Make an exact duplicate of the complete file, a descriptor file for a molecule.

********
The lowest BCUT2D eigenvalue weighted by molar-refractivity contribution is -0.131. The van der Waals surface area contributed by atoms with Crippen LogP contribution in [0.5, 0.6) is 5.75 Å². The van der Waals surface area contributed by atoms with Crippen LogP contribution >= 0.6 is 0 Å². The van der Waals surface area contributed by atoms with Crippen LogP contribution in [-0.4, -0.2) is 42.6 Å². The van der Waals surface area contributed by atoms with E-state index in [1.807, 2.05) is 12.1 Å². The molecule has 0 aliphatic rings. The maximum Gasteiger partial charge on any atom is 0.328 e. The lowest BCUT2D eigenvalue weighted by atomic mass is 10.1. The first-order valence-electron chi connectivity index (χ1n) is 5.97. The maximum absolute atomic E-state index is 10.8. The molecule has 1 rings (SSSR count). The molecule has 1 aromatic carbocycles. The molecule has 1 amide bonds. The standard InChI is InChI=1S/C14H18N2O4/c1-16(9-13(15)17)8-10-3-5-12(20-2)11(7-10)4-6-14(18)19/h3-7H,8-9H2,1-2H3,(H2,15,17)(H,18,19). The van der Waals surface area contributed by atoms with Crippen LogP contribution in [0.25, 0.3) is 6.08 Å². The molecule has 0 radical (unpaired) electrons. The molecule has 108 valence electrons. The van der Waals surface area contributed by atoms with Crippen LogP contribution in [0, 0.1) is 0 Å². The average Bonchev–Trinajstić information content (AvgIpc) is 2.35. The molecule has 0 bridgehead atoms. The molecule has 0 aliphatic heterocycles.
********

The lowest BCUT2D eigenvalue weighted by molar-refractivity contribution is -0.131. The van der Waals surface area contributed by atoms with Crippen LogP contribution in [0.5, 0.6) is 5.75 Å². The van der Waals surface area contributed by atoms with Crippen LogP contribution >= 0.6 is 0 Å². The van der Waals surface area contributed by atoms with Crippen LogP contribution in [-0.4, -0.2) is 42.6 Å². The van der Waals surface area contributed by atoms with E-state index in [1.807, 2.05) is 12.1 Å². The molecule has 0 aliphatic rings. The maximum Gasteiger partial charge on any atom is 0.328 e. The lowest BCUT2D eigenvalue weighted by atomic mass is 10.1. The first-order valence-electron chi connectivity index (χ1n) is 5.97. The maximum absolute atomic E-state index is 10.8. The molecule has 1 rings (SSSR count). The molecule has 1 aromatic carbocycles. The molecule has 1 amide bonds. The standard InChI is InChI=1S/C14H18N2O4/c1-16(9-13(15)17)8-10-3-5-12(20-2)11(7-10)4-6-14(18)19/h3-7H,8-9H2,1-2H3,(H2,15,17)(H,18,19). The van der Waals surface area contributed by atoms with Crippen LogP contribution in [0.25, 0.3) is 6.08 Å². The molecule has 0 radical (unpaired) electrons. The molecule has 108 valence electrons. The van der Waals surface area contributed by atoms with Crippen LogP contribution in [0, 0.1) is 0 Å². The average Bonchev–Trinajstić information content (AvgIpc) is 2.35. The molecule has 0 bridgehead atoms. The molecule has 0 aliphatic heterocycles.